Book recommendation list Part II

Dorian E. Gray israfel at eircom.net
Mon Mar 17 13:30:54 EST 2003


Ven said...
>
> Me on Martin Waddell/Catherine Sefton
> > Apparently the publishers
> > thought his kind of fiction would sell better
> > with a female name. He's Northern Irish and I
> > definitly iinclude him amopng Irish writers.
>
> Dorian
> He's indeed Northern Irish, from the
> Donaghadee/Newcastle area in Co. Down.
> I don't classify him as Irish, because in my
> head, "Irish" implies that
> either the author is a citizen of the Republic,
> or the story draws heavily
> on Irish myth/folklore.  CS/MW sets the stories
> in British-ruled Northern
> Ireland, but (in those I've read, anyway), leaves
> the myth/folklore alone -
> the stories could possibly take place almost
> anywhere, whereas something
> like "The Hounds of the Morrigan" could *only*
> happen in Ireland.  (I know
> this sort of contradicts my claim that Osc.Wilde
> is Irish, but he's, like, a
> Classic Author and goes by different rules. :-)
> )
>
> Well, that's interesting, I feel that MW's books
> have a definite Irish feel to them (Northern
> Irish), the countryside, the characters, the
> culture, it couldn't be anywhere else. To set
> them somewhere else would profoundly alter their
> essence. I mean you can set just about any plot
> just about anywhere but not without producing a
> different work.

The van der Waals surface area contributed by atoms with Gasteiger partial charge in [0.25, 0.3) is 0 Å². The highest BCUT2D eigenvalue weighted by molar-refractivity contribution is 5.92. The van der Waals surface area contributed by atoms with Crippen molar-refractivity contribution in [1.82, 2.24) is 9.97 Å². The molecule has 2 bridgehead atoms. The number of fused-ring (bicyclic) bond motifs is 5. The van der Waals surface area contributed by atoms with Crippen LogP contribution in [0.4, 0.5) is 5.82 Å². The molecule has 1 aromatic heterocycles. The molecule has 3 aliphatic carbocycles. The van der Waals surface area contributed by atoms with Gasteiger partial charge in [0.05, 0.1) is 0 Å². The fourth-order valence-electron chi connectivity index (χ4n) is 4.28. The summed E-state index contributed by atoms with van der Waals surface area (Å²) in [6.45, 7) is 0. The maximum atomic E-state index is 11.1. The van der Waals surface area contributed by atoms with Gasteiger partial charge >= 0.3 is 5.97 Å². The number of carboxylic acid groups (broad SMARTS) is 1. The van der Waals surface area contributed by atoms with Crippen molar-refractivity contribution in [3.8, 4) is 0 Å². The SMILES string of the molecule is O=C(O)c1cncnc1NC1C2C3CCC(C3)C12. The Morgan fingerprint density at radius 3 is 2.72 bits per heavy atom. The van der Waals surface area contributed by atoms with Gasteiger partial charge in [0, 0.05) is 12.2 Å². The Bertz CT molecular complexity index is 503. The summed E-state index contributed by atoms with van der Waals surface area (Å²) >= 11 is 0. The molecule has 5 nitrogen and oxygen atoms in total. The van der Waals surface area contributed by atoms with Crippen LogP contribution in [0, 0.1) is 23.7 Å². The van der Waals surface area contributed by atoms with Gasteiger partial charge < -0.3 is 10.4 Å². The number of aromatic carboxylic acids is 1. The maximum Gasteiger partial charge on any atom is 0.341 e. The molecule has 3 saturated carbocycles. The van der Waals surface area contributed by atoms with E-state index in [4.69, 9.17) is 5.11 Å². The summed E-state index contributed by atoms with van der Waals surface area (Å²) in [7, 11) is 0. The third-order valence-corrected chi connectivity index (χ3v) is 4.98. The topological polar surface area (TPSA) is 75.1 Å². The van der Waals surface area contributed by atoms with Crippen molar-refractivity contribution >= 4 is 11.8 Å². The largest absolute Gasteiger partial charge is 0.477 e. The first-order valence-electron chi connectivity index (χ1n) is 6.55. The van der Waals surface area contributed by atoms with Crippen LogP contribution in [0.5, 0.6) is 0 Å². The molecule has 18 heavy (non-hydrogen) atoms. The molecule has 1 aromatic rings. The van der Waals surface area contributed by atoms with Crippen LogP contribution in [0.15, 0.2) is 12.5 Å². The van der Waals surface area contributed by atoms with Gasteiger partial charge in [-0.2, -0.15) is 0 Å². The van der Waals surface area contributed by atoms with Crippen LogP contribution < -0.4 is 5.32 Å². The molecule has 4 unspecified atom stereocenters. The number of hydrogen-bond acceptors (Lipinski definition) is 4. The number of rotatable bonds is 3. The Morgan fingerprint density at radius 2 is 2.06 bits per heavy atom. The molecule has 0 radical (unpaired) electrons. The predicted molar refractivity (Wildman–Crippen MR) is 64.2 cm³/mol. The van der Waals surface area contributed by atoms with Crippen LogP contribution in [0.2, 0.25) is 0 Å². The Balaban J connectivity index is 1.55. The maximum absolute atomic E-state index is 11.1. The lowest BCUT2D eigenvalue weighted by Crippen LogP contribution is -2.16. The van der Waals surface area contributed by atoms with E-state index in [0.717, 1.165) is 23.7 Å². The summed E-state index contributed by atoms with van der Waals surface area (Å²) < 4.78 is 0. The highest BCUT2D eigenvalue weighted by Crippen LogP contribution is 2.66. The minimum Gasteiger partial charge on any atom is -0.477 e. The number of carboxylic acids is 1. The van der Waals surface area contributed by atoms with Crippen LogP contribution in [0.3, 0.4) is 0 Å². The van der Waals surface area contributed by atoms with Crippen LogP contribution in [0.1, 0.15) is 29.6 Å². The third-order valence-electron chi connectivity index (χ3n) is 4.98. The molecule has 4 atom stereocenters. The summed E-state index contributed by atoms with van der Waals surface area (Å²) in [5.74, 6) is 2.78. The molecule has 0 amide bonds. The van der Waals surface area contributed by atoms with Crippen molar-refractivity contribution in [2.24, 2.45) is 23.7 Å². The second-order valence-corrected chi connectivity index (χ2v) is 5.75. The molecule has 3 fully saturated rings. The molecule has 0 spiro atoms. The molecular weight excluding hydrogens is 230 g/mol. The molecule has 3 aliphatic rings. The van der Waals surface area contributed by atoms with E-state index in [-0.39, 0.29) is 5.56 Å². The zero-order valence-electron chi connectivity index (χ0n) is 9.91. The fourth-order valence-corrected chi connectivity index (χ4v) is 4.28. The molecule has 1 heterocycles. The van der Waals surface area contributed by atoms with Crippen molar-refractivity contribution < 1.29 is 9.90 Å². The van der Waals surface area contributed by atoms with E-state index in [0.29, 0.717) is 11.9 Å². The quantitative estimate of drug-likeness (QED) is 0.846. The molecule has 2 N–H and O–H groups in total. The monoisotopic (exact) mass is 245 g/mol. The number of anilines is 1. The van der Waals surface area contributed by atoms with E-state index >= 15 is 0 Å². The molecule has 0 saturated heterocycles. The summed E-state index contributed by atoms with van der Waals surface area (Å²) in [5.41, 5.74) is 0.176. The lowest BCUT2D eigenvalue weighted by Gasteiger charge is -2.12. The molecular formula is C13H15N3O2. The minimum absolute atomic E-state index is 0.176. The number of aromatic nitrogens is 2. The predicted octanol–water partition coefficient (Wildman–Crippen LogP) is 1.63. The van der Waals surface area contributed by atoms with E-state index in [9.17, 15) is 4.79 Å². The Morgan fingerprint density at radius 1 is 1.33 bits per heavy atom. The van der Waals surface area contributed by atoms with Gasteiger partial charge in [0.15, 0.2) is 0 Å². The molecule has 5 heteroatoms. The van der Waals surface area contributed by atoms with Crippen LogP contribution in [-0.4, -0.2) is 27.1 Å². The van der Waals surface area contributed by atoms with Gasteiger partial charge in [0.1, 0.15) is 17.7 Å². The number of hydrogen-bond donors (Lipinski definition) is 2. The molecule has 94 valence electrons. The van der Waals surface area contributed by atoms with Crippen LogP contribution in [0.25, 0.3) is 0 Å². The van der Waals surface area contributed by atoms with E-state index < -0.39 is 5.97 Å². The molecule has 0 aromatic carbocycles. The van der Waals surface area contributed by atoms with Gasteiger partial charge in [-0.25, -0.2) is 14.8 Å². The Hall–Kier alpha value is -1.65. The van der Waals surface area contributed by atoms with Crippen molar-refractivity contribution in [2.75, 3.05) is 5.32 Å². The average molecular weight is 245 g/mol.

And that's something *I* find interesting. :-)  It's always fun to read a
book set somewhere you've been, of course, and being half-Northern-Irish
myself I've visited the areas he uses as setting more than once (my
grandparents lived in Lisburn).  But I never felt a sense of "home-ness"
reading his books, unlike reading, say Pat O'Shea or Patricia Lynch or Orla
Melling.  I always sort of felt that "In A Blue Velvet Dress" could probably
have been just as easily set in some small seaside town in northern England,
or Scotland, or Wales - the only place I *can't* put it is southern England,
for some reason.  But this, of course, may be just an indication that I'm
not *that* familiar with Northern Ireland - or that it's been too long since
I read that book!

Until the sky falls on our heads...

Dorian.
--
Dorian E. Gray
israfel at eircom.net

"I beseech you, in the bowels of Christ, think it possible you may be
mistaken."
- O. Cromwell


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